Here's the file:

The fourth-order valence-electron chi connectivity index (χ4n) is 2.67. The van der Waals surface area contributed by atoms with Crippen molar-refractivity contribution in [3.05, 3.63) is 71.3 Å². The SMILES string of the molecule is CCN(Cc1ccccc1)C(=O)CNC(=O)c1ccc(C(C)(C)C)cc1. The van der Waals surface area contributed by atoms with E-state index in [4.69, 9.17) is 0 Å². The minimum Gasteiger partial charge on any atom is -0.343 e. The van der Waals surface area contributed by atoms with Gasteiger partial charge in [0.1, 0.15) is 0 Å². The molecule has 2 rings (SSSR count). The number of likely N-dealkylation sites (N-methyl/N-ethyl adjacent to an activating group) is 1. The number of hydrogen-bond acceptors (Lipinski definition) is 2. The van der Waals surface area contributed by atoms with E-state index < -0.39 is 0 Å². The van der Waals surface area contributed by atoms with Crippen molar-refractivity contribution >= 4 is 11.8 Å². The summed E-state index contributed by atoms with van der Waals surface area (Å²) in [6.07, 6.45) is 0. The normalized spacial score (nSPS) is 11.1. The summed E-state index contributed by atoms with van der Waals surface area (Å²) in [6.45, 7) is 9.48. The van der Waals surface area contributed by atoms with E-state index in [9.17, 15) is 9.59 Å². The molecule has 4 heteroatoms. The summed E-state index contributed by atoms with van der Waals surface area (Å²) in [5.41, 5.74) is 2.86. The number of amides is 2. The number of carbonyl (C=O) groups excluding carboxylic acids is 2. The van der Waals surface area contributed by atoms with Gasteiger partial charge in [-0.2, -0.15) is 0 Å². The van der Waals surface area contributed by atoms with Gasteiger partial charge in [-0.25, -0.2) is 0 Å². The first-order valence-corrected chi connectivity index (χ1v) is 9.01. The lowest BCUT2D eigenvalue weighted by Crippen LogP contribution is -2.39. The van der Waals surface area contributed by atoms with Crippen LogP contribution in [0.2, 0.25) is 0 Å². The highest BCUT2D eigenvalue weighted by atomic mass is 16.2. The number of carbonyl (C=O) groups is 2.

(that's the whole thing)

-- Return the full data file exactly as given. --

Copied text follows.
The fourth-order valence-electron chi connectivity index (χ4n) is 2.67. The van der Waals surface area contributed by atoms with Crippen molar-refractivity contribution in [3.05, 3.63) is 71.3 Å². The SMILES string of the molecule is CCN(Cc1ccccc1)C(=O)CNC(=O)c1ccc(C(C)(C)C)cc1. The van der Waals surface area contributed by atoms with E-state index in [4.69, 9.17) is 0 Å². The minimum Gasteiger partial charge on any atom is -0.343 e. The van der Waals surface area contributed by atoms with Gasteiger partial charge in [0.1, 0.15) is 0 Å². The molecule has 2 rings (SSSR count). The number of likely N-dealkylation sites (N-methyl/N-ethyl adjacent to an activating group) is 1. The number of hydrogen-bond acceptors (Lipinski definition) is 2. The van der Waals surface area contributed by atoms with E-state index < -0.39 is 0 Å². The van der Waals surface area contributed by atoms with Crippen molar-refractivity contribution >= 4 is 11.8 Å². The summed E-state index contributed by atoms with van der Waals surface area (Å²) in [6.07, 6.45) is 0. The normalized spacial score (nSPS) is 11.1. The summed E-state index contributed by atoms with van der Waals surface area (Å²) in [6.45, 7) is 9.48. The van der Waals surface area contributed by atoms with E-state index in [9.17, 15) is 9.59 Å². The molecule has 4 heteroatoms. The summed E-state index contributed by atoms with van der Waals surface area (Å²) in [5.41, 5.74) is 2.86. The number of amides is 2. The number of carbonyl (C=O) groups excluding carboxylic acids is 2. The van der Waals surface area contributed by atoms with Gasteiger partial charge in [-0.2, -0.15) is 0 Å². The van der Waals surface area contributed by atoms with Gasteiger partial charge in [-0.25, -0.2) is 0 Å². The first-order valence-corrected chi connectivity index (χ1v) is 9.01. The lowest BCUT2D eigenvalue weighted by Crippen LogP contribution is -2.39. The van der Waals surface area contributed by atoms with Crippen LogP contribution in [0.2, 0.25) is 0 Å². The highest BCUT2D eigenvalue weighted by atomic mass is 16.2. The number of carbonyl (C=O) groups is 2.